The use of the term “reform” in the context of immigration policy is intentionally misleading. Reform indicates positive change, but in the context of the “DREAM Act” and a “pathway to citizenship” it is a euphemism for special privilege or dispensation, and, ultimately, once again, amnesty.
While there is a humanitarian argument for granting legal residency to some foreign children brought here by their parents and raised in the United States, the DREAM Act and “pathway” proposals validate special privilege, which compromises values of fairness and principles of equal justice under law. Those who snuck in to America will get a better chance to stay than will many of those who would like to come.
The reality we confront as a nation, and which we seek to address with immigration reform, is the negative effects of a relentless invasion of illegal immigration that has continued virtually unabated for more than 30 years now. Slowed only recently by the Great Recession.
This invasion has diluted public education, strained public welfare programs, bankrupted hospitals, increased violent crime, overcrowded prisons, eroded pay scales of manual labor jobs, put more unlicensed and uninsured drivers on our crowded highways, and driven America’s rate of population growth to Third World levels.
There are many specious arguments attempting to justify and forgive illegal immigration. These arguments seek to convince with hollow logic, often dumping loads of sentiment to backfill yawning gaps in reason.
Perhaps the most repeated emotive rationalization for tolerating illegal immigrants and forgiving their trespass is that they are just hardworking people trying to support their families. The fact that they broke our laws to be here is somehow excused by their irresponsibly having children that they could not support in their native lands. Extending this rationale, we could forgive bank robbers, burglars, and tax cheats who have families to support.
And, if the need to support a family earns one a free-pass to America, then we had better be prepared for tidal waves of immigrants. The world has millions of families just a missed meal away from starvation.
Perhaps the most asinine argument made to justify and forgive illegal immigration is that we are a nation of immigrants — as if that worn-out cliché is an unassailable peroration. Are we today a nation of immigrants? If so wouldn’t that mean that most Americans alive today were born in a country other than America, to parents who were not Americans? Go back far enough into history and you will find that most every nation on earth could claim to be a nation of immigrants.
What makes and unites a nation are definite geographic boundaries within which legitimate citizens adhere to a system of commonly accepted laws and share an overriding culture and a common language.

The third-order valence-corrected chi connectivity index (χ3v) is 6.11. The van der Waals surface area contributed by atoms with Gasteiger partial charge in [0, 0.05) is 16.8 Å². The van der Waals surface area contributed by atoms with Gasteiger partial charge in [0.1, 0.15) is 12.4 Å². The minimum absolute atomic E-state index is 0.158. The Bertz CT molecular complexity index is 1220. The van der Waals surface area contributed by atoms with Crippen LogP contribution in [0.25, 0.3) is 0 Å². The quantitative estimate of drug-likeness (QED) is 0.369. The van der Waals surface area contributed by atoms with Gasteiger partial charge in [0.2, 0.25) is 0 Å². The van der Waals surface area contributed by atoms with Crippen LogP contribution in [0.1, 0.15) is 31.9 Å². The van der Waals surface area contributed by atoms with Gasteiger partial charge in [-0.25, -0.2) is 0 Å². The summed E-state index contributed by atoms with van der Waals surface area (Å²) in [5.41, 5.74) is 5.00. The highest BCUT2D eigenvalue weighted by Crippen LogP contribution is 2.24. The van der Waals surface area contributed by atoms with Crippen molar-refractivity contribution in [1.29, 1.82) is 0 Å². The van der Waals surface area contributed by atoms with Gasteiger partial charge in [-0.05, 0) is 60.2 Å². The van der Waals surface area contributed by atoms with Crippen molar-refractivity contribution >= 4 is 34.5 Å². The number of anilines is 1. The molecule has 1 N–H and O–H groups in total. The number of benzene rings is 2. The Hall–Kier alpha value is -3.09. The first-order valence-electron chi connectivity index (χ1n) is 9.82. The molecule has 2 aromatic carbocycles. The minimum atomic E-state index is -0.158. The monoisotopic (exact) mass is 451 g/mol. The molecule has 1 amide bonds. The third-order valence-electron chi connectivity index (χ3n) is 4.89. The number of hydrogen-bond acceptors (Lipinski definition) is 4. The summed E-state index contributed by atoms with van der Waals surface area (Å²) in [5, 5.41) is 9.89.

Yet, in many parts of America, bilingualism (English and Spanish) is now the norm, while law is officially neglected or contradictory as it involves illegal immigrants. A clear example of this is found in the election process. By law, voting rights are limited to U.S. citizens 18 years of age or older. By law, an immigrant seeking to become a U.S. citizen must first demonstrate adequate command of the English language. Yet, by law, ballots and voting pamphlets must be printed in both English and Spanish.
Why the virtually “official” acceptance of illegal immigration? Like so many problems in America, illegal immigration is a result of unethical greed. There is no shortage of that in the United States. Greed is good, until it isn’t. Certain American industries love immigrant labor, not because there is a shortage of Americans who will take the jobs these industries have, but because immigrants will work for much less pay — especially those who are escaping desperate poverty in their native countries.
Immigration law has not only gone unenforced, it is now being mis-enforced. Guards and fences along our Southern border are a tangible, if not a public placation, tactic, but are not a strategic solution. Even the Great Wall of China could not keep out the Mongols.
Effective immigration reform needs to be more than fences to keep aliens out and pathways to citizenship to allow them to stay; it needs to apply the full force of law to the employers of illegal immigrants who benefit from low-priced labor while the rest of the nation suffers the consequences of illegal immigration.
Finally, the problem of illegal immigration is more than the estimated 11 million illegal immigrants residing in the United States; it is exponentially compounded by their progeny. No one should be granted U.S. citizenship simply because they breached their mother’s womb within U.S. borders. At least one parent should be a U.S. citizen before citizenship is bestowed on the child. Expectant mothers wading across the Rio Grande or flying in from Beijing to give birth in America makes a mockery of U.S. citizenship and all the rights and privileges that citizenship bestows.
Real reform would recognize the singular, precious, value of U.S. citizenship by correcting the distorted interpretation of the 14th Amendment that so cheapens that citizenship. Neither President Barack Obama nor Congress has included this in their reform proposals. Why not?